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Cook your Film and Create Crazy Effects!

Anyone looking for an easy way to quickly and conveniently manipulate his 35mm so that it delivers the craziest and most unpredictable color effects should try this easy tipster!

Photo by dopa

Since I started my journey with Lomography, it always fascinated me how easy it is to create great effects with simple means and inexpensive films. One day I was standing in the kitchen and wanted to make noodles for dinner but when I saw the water boiling on the stove, I unceremoniously threw two films into the boiling water instead of adding salt and pasta. When the first film was developed, I was absolutely thrilled!

The results and implementation were so impressive! It’s also suitable for anyone who can transform his bathroom (for example) into a darkroom. It’s also super fun and is easy to do even for beginners.

Here’s what you need:

  1. A stove
  2. A cooking pot
  3. Hair dryer
  4. A darkroom
  5. And any number of unexposed films

I used the 200 and 400 ISO Rossmann and dm films because they have specially good colors but generally any 35mm film can be used.

Steps:
1. First, water is brought to a boil using the cooking pot.
2. You add the 35 mm films to the boiling water unwrapped and without film canister. Let them boil for 10 minutes.
3. Then in the darkroom, unroll the boiled film and dry them with a hair dryer and then rolled them up again.

Finally, a few notes: The film deforms due to the heat and is then no longer a “standard” roll of 35mm film. This can restrict the use of some cameras the LC-A, for example. Because of moisture left in the film cartridge, the film may stick to itself. I therefore recommend you let the film rest for some days and unroll it and then roll it up again in the darkroom before using.

This kind of film manipulation is great fun and delivers unpredictable effects. Go check it out and let me know how it worked for you! My experiment albums can be found here and here.

Enjoy cooking!

written by dopa and translated by dopa

10 comments

  1. aguillem

    aguillem

    Cool photos!
    What about cooking the film after exposing it? So the film is straight and unsticky in the camera.
    And for people who develop their film, it doesn't need to be dried.
    Anyone ever tried?

    6 months ago · report as spam
  2. dopa

    dopa

    This question was asked in the comments of the German original article as well, @aguillem, but thank you for asking. The effect arises from the fact that the emulsion is washed out, and irregularly in part, before an exposure takes place. Afterwards, the effect is not the same, then the cooking is almost the presoaking of the film, and then corresponds to the first Schrittdes C-41 process, in very hot water. So I guess you can't get this results after exposing, sorry.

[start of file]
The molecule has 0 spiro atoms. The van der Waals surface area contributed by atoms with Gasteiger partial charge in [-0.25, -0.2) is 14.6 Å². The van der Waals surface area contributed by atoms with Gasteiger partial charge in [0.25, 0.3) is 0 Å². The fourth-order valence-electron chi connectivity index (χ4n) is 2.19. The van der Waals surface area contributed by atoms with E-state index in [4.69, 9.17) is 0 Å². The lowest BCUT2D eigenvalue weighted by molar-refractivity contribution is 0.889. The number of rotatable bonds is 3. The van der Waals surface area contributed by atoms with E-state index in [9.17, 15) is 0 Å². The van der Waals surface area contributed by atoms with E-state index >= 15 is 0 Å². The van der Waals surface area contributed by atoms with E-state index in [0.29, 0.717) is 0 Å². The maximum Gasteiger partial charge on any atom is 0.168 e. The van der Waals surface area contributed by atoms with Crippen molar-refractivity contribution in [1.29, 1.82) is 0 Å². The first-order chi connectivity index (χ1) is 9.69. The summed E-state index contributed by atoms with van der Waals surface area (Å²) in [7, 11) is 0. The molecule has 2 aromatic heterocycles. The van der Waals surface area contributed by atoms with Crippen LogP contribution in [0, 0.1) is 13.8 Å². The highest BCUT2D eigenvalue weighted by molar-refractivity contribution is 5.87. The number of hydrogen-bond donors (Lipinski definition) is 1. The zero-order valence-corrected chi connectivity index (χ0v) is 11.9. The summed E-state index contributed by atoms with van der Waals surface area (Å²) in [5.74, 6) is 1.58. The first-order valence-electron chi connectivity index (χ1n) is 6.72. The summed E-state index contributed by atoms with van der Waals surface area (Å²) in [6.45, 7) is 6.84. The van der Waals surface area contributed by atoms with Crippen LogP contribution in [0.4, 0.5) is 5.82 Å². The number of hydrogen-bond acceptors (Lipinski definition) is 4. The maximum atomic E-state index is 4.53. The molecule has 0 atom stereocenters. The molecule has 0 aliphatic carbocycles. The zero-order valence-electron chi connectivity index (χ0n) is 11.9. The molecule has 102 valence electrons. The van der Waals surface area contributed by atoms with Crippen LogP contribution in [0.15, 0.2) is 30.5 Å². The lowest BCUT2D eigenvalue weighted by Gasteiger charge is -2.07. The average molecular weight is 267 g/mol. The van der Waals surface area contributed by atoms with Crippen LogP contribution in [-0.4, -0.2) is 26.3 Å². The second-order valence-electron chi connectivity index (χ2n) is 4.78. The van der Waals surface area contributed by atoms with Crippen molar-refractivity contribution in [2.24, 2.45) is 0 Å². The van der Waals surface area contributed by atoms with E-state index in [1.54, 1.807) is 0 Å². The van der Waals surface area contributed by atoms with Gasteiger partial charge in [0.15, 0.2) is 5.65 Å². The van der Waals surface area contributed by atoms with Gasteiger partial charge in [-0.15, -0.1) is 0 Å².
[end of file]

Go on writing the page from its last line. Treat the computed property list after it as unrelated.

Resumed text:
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  3. aguillem

    aguillem

    Thank you!
    I tried spreading ammonia or Vanish on the exposed roll then heat it up (I'm uploading them). It gave interesting results because the products react with the emulsion, but I'm quite curious to know how it would turn out if I did it before exposing!

    6 months ago · report as spam
  4. dopa

    dopa

    I've been courious for a while, what Sodiumhypochlorit (NaClO) would do to film, because it's high oxidative characteristic, @aguillem

    6 months ago · report as spam
  5. aguillem

    aguillem

    Here are the pics I was talking about:
    http://www.lomograph(…)up-is-ready

    6 months ago · report as spam
  6. dopa

    dopa

    massive destruction.... don't miss the tipster by simonesavo using detergent: http://www.lomograph(…)d-detergent

    6 months ago · report as spam
  7. aguillem

    aguillem

    http://www.lomograph(…)oll-of-film

    I guess Sodium hypochlorite was used, because Wikipedia says:
    "Sodium hypochlorite is the most commonly encountered bleaching agent, usually as a dilute (3-6%) solution in water. This solution of sodium hypochlorite, commonly referred to as simply "bleach", was also one of the first mass-produced bleaches."

    I like the blue on the photos 7, 8 and 9. I guess if the process is modified this effect can be increased :)

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  8. aguillem

    aguillem

    6 months ago · report as spam
  9. dopa

    dopa

    due tot the use of ACE we can be sure that not Sodiumhypochlorite did the effect, as they advertising "Bleach gently, without Chlorine"... at least in Germany they do

    6 months ago · report as spam
  10. dopa

    dopa

    an organic peroxide, perhaps,@aguillem...
    @simonesavo?

    6 months ago · report as spam

Read this article in another language

The original version of this article is written in: Deutsch.